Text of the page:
Children, but not chimpanzees, have facial correlates of determination

Bridget M. Waller, A. Misch, Jamie Whitehouse, E. Herrmann

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Facial expressions have long been proposed to be important agents in forming and maintaining cooperative interactions in social groups. Human beings are inordinately cooperative when compared with their closest-living relatives, the great apes, and hence one might expect species differences in facial expressivity in contexts in which cooperation could be advantageous. Here, human children and chimpanzees were given an identical task designed to induce an element of frustration (it was impossible to solve). In children, but not chimpanzees, facial expressions associated with effort and determination positively correlated with persistence at the task. By contrast, bodily indicators of stress (self-directed behaviour) negatively correlated with task persistence in chimpanzees. Thus, children exhibited more behaviour as they persisted, and chimpanzees exhibited less. The facial expressions produced by children, could, therefore, function to solicit prosocial assistance from others.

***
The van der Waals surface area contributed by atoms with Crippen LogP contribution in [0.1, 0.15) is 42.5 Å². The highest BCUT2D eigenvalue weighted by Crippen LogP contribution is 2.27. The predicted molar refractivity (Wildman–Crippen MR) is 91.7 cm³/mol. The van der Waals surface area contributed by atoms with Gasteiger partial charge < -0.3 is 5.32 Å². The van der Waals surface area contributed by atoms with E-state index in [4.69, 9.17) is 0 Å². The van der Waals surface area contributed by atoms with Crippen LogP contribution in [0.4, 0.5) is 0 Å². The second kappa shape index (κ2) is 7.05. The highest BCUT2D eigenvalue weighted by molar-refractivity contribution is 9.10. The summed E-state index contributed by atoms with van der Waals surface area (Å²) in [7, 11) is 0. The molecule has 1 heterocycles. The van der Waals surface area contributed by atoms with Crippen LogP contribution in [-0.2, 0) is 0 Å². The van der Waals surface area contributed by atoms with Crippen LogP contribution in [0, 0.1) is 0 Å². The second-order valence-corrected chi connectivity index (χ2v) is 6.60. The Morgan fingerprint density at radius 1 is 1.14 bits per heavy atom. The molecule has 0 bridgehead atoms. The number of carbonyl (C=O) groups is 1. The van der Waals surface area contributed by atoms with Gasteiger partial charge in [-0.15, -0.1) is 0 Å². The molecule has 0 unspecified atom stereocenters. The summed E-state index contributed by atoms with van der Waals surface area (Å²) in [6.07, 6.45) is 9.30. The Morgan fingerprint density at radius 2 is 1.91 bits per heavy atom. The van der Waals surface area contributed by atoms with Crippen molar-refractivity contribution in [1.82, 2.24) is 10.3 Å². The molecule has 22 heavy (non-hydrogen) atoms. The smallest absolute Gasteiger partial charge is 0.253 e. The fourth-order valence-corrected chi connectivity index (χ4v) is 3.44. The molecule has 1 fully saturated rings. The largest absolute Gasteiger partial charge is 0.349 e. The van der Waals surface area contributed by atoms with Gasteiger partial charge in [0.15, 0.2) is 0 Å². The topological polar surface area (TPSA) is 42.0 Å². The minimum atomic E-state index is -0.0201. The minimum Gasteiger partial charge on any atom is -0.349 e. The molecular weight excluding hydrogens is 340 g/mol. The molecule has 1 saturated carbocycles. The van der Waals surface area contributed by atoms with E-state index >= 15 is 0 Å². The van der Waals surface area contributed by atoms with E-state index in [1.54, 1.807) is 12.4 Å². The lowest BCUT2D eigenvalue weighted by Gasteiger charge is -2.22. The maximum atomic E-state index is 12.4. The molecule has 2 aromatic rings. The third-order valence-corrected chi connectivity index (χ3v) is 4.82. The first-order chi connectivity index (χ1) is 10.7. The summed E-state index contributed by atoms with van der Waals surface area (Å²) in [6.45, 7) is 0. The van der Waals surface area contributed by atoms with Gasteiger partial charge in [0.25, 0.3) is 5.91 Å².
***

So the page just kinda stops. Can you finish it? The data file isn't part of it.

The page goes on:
Original languageEnglish
Pages (from-to)20130974-20130974
JournalBiology Letters
Issue number3
Publication statusPublished - 5 Mar 2014


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